Analysis: Democratic women seek to regain lost ground in Sacramento

Rep. Loretta Sanchez of Orange County, who is running for the U.S. Senate, is one of a dwindling number of Democratic women in California's legislative ranks.

Rep. Loretta Sanchez of Orange County, who is running for the U.S. Senate, is one of a dwindling number of Democratic women in California’s legislative ranks.

(Robert Gauthier / Los Angeles Times)

Women have long enjoyed a key advantage in California’s strong Democratic political ecosystem: Sheer numbers.

Polling taken before last November’s election underscored the obvious: 56% of Democrats were women, clocking men by 12 percentage points. Evidence of their power can be seen in the forms of Dianne Feinstein and Barbara Boxer, who 23 years ago became the nation’s first all-woman Senate team largely on a surge of support from women voters.

But in an alarming turn for the state’s dominant political party, women are vanishing from its legislative ranks, traditionally the training ground for federal or statewide office.

California in 2003 was fifth among states ranked by the percentage of its Legislators who were women, according to the Center for American Women and Politics at Rutgers University. But the state now finds itself mired in a surprising 20th place.


All of the lost ground has come at the expense of Democratic women. At the high water mark a decade ago, 31 Democratic women served in the Legislature. Now, 19 do. At the same time, Republicans have doubled their strength from six women members a decade ago to 12 now.

“It’s obvious to me there’s something not exactly right,” said Mary Hughes, a veteran political strategist. “There are a lot of factors and they converged to create a backslide.”

The first factor is the pipeline. Studies nationally have found that fewer women than men consider running for political office. That’s generally blamed on the toxic environment that envelops many races these days, from beginning contests at the school board level to the presidential level. There is the tendency of women to require themselves to be perfectly matched to a task before embarking on it, and their desire to accomplish something — an ambition that they may not see as possible in a sharply partisan legislature.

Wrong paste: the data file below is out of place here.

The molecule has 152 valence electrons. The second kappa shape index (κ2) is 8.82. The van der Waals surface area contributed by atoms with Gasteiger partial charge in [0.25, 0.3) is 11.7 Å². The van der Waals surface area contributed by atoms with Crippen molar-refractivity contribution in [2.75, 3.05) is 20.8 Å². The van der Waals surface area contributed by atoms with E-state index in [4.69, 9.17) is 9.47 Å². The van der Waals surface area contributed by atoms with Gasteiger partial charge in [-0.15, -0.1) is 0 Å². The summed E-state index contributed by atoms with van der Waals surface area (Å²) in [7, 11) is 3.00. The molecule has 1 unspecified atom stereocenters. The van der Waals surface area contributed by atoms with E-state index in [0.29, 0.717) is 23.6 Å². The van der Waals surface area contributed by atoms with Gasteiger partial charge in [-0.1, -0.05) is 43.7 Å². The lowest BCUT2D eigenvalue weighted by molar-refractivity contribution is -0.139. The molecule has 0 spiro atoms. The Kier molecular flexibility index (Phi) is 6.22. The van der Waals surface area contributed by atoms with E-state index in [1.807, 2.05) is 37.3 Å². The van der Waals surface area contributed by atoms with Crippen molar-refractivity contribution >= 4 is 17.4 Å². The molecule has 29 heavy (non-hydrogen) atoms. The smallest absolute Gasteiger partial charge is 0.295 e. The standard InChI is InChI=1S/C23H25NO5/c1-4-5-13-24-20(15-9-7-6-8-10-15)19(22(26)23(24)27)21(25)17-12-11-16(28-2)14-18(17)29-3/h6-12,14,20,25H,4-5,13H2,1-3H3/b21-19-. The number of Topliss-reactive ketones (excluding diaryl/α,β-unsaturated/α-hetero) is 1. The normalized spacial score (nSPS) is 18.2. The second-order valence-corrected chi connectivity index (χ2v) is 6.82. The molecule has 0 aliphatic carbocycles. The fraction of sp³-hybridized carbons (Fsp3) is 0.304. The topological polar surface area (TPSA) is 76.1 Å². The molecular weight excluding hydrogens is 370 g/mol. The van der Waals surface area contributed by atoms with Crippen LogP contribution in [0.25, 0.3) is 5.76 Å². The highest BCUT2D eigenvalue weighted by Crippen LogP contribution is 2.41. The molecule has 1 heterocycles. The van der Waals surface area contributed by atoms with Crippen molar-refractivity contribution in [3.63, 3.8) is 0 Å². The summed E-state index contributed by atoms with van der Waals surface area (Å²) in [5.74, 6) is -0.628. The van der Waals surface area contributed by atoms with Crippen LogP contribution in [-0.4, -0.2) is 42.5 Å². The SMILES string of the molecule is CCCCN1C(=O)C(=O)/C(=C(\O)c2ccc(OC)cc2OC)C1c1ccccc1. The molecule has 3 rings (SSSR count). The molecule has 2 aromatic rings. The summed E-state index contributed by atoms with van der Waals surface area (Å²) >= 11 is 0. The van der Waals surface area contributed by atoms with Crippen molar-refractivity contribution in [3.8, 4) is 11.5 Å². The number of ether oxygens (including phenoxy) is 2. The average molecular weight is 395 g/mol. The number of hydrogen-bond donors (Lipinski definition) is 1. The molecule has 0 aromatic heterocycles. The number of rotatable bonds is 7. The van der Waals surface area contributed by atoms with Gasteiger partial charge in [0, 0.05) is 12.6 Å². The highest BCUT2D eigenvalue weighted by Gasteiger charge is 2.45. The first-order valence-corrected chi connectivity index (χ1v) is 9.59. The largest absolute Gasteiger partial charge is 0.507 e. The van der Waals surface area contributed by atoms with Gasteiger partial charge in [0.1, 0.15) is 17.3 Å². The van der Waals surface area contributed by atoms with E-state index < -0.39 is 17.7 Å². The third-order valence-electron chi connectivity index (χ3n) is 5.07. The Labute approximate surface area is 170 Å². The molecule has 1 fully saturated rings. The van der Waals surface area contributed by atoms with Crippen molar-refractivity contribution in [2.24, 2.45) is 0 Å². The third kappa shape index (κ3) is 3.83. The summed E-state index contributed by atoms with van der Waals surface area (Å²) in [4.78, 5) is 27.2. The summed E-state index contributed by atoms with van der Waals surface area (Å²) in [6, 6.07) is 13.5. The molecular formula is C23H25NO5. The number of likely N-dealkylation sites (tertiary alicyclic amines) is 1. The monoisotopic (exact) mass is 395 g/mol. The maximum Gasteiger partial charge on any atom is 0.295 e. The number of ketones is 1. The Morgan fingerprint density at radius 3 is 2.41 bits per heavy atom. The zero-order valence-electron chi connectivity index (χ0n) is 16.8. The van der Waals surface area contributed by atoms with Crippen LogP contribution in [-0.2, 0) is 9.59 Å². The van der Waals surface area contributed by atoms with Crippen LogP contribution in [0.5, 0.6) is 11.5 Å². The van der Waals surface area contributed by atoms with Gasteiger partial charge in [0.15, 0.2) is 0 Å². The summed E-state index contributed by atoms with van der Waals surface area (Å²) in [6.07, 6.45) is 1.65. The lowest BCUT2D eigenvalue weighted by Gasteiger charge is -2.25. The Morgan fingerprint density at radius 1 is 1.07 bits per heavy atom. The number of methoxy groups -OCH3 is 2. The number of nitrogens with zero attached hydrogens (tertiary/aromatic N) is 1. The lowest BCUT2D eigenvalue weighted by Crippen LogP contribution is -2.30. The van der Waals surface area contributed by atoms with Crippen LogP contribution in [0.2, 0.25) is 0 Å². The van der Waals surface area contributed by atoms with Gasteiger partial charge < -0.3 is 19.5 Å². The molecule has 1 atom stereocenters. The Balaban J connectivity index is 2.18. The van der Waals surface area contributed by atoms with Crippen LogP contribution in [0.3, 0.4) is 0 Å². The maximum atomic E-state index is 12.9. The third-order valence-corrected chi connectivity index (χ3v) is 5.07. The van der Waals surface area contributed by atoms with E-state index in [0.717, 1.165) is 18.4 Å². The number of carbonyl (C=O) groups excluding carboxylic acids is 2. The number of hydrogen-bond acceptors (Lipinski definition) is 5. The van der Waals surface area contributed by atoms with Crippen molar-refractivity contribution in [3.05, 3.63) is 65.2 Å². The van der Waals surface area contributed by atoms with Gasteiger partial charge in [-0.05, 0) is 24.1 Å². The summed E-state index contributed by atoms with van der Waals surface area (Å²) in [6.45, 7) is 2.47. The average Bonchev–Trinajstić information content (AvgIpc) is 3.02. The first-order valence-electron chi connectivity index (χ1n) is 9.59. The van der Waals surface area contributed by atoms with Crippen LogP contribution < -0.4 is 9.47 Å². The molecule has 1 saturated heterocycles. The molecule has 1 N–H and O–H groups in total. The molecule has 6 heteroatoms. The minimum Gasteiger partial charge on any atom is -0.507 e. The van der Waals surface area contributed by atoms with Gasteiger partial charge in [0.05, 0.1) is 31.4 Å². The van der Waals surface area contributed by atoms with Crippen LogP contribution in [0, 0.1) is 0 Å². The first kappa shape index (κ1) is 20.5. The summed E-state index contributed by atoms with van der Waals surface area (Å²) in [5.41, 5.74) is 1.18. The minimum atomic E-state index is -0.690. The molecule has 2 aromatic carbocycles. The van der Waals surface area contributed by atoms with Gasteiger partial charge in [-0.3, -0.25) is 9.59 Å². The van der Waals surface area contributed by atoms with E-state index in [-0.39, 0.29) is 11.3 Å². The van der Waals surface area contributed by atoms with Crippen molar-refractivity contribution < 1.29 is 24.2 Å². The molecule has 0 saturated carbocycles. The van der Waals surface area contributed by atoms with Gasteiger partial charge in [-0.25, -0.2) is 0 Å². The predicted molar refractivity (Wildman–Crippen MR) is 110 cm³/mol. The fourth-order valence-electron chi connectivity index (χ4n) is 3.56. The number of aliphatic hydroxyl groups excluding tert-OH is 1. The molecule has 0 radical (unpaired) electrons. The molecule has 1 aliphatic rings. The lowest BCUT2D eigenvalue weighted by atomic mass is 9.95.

“They look at this business of politics and think: Is it worth my time and energy?” said Katie Merrill, a Bay Area Democratic consultant who has taken part in multiple gatherings meant to encourage women to run.


As Merrill noted, there are other avenues of political exercise besides seeking office. (Hillary Rodham Clinton’s presidential campaign is relying heavily on women active on her behalf.)

“They can get involved in campaigns, they can raise money,” she said. “That may be enough for them.”

Although views differ, mechanical reasons may account for some of the slump in women Democrats. Term limits have forced out some pioneers. And the primary system, in which two candidates move on to the general election regardless of party, has occasionally pitted women against each other and paved the way for a man’s election.

But if those conditions were the cause, Republican women should be feeling the effects as well — and yet they are gaining ground rather than losing it. Another element may be in play: the potent ambitions that accompanied the “Year of the Woman” in 1992, in which Democratic women senators such as Feinstein and Boxer swept in, have eased as women politicians have become more common. (Among Republican women, who did not see their ranks grow in the 1990s, that fierce desire is evident now.)


“Women are establishment candidates now — look at the presidential race, where Hillary Clinton is the establishment candidate,” Merrill said. “There isn’t that sense that there’s an underrepresentation of women in politics, even though there is. There isn’t an urgency like there used to be.”

Women voters, particularly Democrats, may look at their two senators, the plethora of women on their city councils and school boards, and see parity. But even in the House delegation, where 19 of 53 California seats—or 36% — are held by women, parity is an illusion.

That is part of the problem, according to Hughes, who in 2013 founded a group called Close the Gap CA to press for the election of Democratic women. Sociologists, she said, say members need to account for 30% of an institution before they have a pivotal role — and that is a mark hit by few political entities.

“Yes, women are changing the institutions that they serve in, but there are not yet enough of them to really reshape the culture of those institutions,” she said, in a way that might serve to attract more women candidates.


Groups like Hughes’ are seeking to alter the calculus by recruiting women candidates, educating them about what they can accomplish, providing them a floor of support and preparing them for the rigors of a campaign.

Of 20 seats targeted by her group in 2016, she said that at least 14 have promising candidates, though some remain unannounced.

The ongoing presidential campaign features two women candidates — Clinton and Republican Carly Fiorina. The 2016 U.S. Senate race here features two Democratic women — Kamala Harris, the state attorney general, and Rep. Loretta Sanchez of Orange County. But beneath those marquee races, a struggle is ongoing to build numbers that once were far bigger than they are now.

“The ‘Year of the Woman’ in 1992 — we never finished that,” Merrill said. “It’s ongoing, and it’s long term.”


Twitter: @cathleendecker

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